Background It has been hypothesised that changes in iron content in the brain may be involved in the pathogenesis of Huntington Disease (HD).1–5 T*2-weighted imaging may be a useful measure to study iron distribution in the brain since a strong linear correlation between chemically determined iron concentration and magnetic susceptibility has been established, specially for grey matter structures.6 7 Increased iron content in the caudate, putamen and specially in the globus pallidus of HD patients and presymptomatic subjects has been described.1–5
Aims To investigate the potential spatial variations in T*2 signal in cerebral structure in Huntington disease mutation carriers.
Methods 77 mutation carriers (29 presymptomatic and 48 at early disease stages) and 73 age and gender matched controls underwent T*2 multiecho relaxometry on a 3 Tesla Siemens scanner (Abstract 12361-1 table 1). Six consecutive T*2- weighted gradient-echo whole-brain volumes were acquired using a segmented EPI sequence at different TEs: 6, 12, 20, 30, 45, 60 ms (TR: 5000, bandwidth: 1116 Hz/voxel, matrix size: 128 mm3; voxel size: 1.8 mm3). Image processing was performed combining FSL 4.0 and SPM8 running in Matlab 6.5. Artifacts in the susceptibility maps were avoided by using the first echo data to mask brain tissue. The statistical analysis of the susceptibility maps was carried by a two-sample t-test. The final results were corrected for multiple comparisons using a family wise error (FWE) rate correction set at p<0.05.
Results When compared with age and gender-matched control subjects, mutation carriers had increased iron levels in the globus pallidus/putamen bilaterally (p cluster: <0.001 left; <0.01 right; t: 7.41 left; 6.18 right). Furthermore, HD subjects had decreased iron content in occipital and posterior grey matter areas in comparison with control subjects (p cluster: <0.001; t: 6.65).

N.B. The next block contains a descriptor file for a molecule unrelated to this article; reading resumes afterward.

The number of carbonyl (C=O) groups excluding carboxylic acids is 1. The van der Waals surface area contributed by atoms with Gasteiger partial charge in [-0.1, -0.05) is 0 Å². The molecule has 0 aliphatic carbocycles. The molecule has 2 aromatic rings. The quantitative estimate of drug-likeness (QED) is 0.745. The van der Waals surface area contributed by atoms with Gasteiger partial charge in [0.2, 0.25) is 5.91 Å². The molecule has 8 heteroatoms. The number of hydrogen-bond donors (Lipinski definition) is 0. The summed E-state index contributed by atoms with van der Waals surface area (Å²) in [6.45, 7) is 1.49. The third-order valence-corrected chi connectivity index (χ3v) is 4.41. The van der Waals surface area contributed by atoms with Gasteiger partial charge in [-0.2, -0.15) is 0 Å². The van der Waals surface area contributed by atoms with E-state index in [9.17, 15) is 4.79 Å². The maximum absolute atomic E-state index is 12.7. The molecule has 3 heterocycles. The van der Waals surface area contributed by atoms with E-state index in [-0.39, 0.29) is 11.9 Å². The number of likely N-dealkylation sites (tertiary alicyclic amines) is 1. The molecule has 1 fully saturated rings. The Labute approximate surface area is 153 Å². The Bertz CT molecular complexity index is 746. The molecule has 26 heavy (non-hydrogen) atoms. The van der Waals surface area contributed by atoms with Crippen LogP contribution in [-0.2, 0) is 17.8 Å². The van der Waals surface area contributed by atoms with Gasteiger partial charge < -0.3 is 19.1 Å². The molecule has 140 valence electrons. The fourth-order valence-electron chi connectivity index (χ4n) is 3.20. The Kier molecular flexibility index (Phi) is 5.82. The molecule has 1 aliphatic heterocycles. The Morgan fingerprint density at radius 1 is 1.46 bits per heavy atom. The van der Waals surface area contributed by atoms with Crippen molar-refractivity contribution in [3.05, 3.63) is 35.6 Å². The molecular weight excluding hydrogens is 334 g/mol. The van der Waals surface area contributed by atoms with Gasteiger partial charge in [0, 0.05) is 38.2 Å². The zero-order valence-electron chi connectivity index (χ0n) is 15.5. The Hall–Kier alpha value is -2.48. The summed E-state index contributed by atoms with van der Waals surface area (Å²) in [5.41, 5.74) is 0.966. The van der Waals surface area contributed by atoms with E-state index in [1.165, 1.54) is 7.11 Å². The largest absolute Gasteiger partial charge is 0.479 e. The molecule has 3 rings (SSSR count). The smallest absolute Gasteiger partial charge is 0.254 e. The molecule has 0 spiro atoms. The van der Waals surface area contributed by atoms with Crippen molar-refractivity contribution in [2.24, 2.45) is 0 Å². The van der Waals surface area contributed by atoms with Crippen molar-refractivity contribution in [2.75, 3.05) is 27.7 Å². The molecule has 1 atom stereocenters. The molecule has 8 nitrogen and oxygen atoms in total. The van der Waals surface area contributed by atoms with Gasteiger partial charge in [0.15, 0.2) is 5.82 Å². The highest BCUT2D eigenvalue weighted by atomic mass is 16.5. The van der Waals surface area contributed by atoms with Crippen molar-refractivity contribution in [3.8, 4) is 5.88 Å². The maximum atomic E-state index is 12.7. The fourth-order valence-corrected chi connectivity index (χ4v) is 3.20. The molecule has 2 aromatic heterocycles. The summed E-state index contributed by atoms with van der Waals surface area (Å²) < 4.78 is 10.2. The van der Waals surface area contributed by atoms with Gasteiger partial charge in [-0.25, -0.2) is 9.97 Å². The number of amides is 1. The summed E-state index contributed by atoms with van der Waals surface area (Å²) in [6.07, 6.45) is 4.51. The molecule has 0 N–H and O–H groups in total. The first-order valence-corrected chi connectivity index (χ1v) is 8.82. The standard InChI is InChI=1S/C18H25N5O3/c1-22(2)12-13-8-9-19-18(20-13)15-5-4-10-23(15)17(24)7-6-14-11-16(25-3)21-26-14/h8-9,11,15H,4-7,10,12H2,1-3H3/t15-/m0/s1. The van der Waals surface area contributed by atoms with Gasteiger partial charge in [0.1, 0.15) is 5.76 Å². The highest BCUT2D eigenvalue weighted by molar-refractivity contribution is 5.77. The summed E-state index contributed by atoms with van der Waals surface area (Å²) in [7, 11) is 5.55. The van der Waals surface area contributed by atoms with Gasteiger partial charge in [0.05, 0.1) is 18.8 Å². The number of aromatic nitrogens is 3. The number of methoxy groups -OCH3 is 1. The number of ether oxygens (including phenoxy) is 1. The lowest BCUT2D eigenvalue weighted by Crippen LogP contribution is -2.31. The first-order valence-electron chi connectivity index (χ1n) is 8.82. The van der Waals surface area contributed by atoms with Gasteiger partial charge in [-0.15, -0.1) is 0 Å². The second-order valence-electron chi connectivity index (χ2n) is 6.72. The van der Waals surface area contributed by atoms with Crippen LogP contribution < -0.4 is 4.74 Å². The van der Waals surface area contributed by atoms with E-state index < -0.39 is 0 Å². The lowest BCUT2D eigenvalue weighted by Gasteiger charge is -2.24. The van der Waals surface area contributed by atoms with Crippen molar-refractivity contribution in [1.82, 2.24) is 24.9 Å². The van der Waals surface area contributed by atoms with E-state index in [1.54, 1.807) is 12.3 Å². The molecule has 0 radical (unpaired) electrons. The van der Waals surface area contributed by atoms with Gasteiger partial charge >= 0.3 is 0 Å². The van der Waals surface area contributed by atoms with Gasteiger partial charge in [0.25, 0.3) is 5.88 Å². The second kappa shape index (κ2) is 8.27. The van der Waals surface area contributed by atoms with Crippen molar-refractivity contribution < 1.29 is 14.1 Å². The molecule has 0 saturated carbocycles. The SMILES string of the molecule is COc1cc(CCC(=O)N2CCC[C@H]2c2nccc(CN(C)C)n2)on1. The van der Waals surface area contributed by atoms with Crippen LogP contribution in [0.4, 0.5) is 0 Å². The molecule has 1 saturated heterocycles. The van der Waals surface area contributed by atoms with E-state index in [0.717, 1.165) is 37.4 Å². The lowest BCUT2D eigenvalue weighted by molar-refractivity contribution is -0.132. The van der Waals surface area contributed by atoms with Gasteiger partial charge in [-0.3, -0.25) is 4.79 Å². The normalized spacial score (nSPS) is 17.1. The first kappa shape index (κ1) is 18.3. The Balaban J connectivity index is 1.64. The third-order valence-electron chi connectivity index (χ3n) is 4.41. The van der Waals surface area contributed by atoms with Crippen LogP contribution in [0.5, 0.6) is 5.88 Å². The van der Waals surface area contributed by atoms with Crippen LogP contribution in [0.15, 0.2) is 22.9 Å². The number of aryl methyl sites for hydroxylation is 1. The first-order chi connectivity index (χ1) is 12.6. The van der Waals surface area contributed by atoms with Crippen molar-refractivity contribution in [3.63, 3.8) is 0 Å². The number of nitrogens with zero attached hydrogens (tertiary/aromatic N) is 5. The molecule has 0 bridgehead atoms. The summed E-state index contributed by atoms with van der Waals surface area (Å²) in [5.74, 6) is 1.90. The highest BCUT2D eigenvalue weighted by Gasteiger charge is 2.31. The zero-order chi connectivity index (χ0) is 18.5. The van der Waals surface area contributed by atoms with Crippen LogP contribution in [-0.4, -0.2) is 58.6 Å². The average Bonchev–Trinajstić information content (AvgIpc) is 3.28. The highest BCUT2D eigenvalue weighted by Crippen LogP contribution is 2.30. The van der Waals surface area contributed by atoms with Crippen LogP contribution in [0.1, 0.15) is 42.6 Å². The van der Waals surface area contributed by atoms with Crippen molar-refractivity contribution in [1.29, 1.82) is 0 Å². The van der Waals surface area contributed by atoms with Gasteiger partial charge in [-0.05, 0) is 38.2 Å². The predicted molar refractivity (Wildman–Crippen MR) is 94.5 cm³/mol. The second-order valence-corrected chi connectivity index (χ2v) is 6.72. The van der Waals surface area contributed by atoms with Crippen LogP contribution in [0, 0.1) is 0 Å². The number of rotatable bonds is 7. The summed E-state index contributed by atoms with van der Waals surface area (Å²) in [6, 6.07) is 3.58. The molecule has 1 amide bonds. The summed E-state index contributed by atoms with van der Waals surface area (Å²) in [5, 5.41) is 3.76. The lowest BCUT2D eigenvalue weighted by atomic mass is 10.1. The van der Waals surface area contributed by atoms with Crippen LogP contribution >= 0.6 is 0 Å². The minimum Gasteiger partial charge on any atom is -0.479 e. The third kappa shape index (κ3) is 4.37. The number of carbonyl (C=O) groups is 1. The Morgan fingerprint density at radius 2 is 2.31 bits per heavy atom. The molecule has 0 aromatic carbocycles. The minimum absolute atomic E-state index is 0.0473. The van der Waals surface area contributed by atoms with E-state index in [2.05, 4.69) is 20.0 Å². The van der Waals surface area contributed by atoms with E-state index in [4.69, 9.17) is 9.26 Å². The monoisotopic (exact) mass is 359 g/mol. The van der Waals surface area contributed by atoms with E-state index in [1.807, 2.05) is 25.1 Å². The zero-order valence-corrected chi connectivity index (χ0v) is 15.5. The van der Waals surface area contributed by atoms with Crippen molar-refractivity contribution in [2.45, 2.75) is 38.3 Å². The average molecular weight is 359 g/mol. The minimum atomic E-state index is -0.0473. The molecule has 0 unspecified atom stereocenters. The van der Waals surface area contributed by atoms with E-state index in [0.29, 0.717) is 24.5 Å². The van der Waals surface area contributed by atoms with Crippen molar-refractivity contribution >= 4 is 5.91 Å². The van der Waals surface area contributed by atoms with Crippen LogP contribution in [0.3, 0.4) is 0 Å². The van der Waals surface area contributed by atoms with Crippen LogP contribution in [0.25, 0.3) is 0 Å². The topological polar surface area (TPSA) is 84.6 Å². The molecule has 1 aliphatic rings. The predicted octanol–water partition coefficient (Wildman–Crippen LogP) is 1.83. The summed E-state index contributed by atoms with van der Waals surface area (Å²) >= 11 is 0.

Conclusions The data suggest that iron alterations occur early in the HD process and have a role in the selective striatal degeneration underlying HD pathology. Prospective studies are needed to verify how increased iron levels are involved in HD pathogenesis.
References 1. Bartzokis G, Lu PH, Tishler TA, et al. Myelin breakdown and iron changes in Huntington's disease: pathogenesis and treatment implications. Neurochem Res 2007;32:1655–64.
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3. Rosas HD, Chen YI, Doros G, et al. Alterations in brain transition metals in Huntington disease: an evolving and intricate story. Arch Neurol 2012. In press.
4. Sánchez-Castañeda C, Cherubini A, Elifani F, et al. Seeking huntington disease biomarkers by multimodal, cross-sectional basal ganglia imaging. Hum Brain Mapp 2012. In press.
5. Vymazal J, Klempír J, Jech R, et al. MR relaxometry in Huntington's disease: correlation between imaging, genetic and clinical parameters. J Neurol Sci 2007;263:20–5.
6. Cherubini A, Péran P, Hagberg GE, et al. Characterisation of white matter fibre bundles with T2* relaxometry and diffusion tensor imaging. Magn Reson Med 2009b;61:1066–72.
7. Langkammer C, Schweser F, Krebs N, et al. Quantitative susceptibility mapping (QSM) as a means to measure brain iron? A post mortem validation study. Neuroimage 2012. In press.
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